Here, as in many areas, we in National will allow ourselves to be guided by science, by reasoned-through scientific ethics, not by the pseudo-philosophical critique or the unfounded emotions of latter-day Luddites.
Food safety will increasingly play an important role in the future, as recent experience has shown. We have led public pressure that finally saw a welcomed but belated response from the Government for tough policies (for example, instant fines), first proposed by National, on bio-security
As ill-informed opposition to free trade rises, more non-tariff barriers will materialise. In particular, we need to ensure we retain integrity in our agricultural production system.
Free trade is vitally important for agriculture's future. The big gains we are making now are in part due to the benefits of earlier trade access concessions gained in the last GATT round and through the World Trade Organisation. Be wary of the current Government's determination to include labour, environmental and treaty issues in such agreements. They may well become the non-tariff barriers of the future.
Helen Clark's ideologically-driven retreat into pacifism has made us increasingly irrelevant to Australia and the United States and is bound to have serious ramifications for our trading relationships.
You should push the Minister, Jim Sutton, on the extent of his and his Government's commitment to the vision my government had with our P5 vision, of linking together a free trade zone that would include New Zealand, Australia, Chile, the United States and Singapore. The Government may be interested in exploring a CEP with the United States, but the Chilean and Mercosur leg is too important to neglect, especially as the Bush administration is interested in promoting a Free Trade zone for the Americas.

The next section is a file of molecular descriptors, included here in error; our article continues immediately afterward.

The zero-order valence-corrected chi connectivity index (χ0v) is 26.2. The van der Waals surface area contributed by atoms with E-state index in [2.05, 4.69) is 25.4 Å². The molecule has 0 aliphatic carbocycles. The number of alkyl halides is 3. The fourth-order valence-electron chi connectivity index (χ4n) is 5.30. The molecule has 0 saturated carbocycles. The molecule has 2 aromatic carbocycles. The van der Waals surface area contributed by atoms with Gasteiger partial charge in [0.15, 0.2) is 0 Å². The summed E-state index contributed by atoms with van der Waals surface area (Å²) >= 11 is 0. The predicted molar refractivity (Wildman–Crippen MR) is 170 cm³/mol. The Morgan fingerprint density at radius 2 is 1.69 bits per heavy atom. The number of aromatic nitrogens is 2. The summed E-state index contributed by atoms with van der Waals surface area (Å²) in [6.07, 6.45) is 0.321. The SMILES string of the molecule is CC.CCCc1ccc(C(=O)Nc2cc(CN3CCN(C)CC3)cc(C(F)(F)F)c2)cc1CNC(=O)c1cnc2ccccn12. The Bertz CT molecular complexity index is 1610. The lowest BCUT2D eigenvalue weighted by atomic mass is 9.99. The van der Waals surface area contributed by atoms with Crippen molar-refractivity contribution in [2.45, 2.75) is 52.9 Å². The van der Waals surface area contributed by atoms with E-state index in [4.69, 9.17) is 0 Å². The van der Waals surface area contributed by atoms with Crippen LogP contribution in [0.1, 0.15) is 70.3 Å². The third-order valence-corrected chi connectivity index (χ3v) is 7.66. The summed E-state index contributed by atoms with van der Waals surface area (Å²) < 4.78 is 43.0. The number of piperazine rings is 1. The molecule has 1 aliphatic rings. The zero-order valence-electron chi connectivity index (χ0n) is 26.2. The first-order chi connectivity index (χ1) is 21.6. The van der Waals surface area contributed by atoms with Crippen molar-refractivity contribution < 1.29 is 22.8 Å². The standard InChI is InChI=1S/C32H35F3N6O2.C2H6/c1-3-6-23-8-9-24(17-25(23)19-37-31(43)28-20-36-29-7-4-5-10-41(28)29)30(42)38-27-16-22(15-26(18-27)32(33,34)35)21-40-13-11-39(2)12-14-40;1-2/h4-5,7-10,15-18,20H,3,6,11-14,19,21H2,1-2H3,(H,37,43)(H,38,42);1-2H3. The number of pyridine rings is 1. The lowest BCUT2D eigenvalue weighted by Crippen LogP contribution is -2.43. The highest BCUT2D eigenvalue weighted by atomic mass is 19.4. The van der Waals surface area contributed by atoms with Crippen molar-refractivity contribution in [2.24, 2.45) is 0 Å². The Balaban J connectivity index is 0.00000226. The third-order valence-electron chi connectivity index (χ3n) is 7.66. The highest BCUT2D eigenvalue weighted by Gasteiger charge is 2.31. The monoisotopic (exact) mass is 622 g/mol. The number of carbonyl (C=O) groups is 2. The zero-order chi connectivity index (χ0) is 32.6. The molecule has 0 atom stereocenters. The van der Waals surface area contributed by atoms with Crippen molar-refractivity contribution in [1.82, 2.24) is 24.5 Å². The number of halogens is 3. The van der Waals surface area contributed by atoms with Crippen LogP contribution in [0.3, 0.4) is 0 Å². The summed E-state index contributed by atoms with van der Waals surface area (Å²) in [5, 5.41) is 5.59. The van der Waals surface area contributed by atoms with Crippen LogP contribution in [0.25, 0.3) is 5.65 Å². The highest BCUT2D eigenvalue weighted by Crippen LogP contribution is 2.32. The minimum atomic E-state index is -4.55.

You should also ask the Minister if we will be able to rely on Australia to negotiate on New Zealand's behalf when Australia and the US enter into trade negotiations.
Our ability to punch above our weight in securing favourable trade access is due to our proud past record of contributing our fair share to the international community and our key trading partners. National remains determined to re-establish those relationships that are breaking down under this Government.
New Zealand is at a cross-roads. The next election will be about confirming a low path for growth and declining living standards, or electing a team that can really make a difference and close the gap between New Zealand's economic performance and to that of the rest of the world.
Agriculture can, and will, play a vital part in that programme. Driving growth is all about taking maximum advantage of what you excel at. And that is exactly what the next National Government will be enabling and expecting agriculture to do.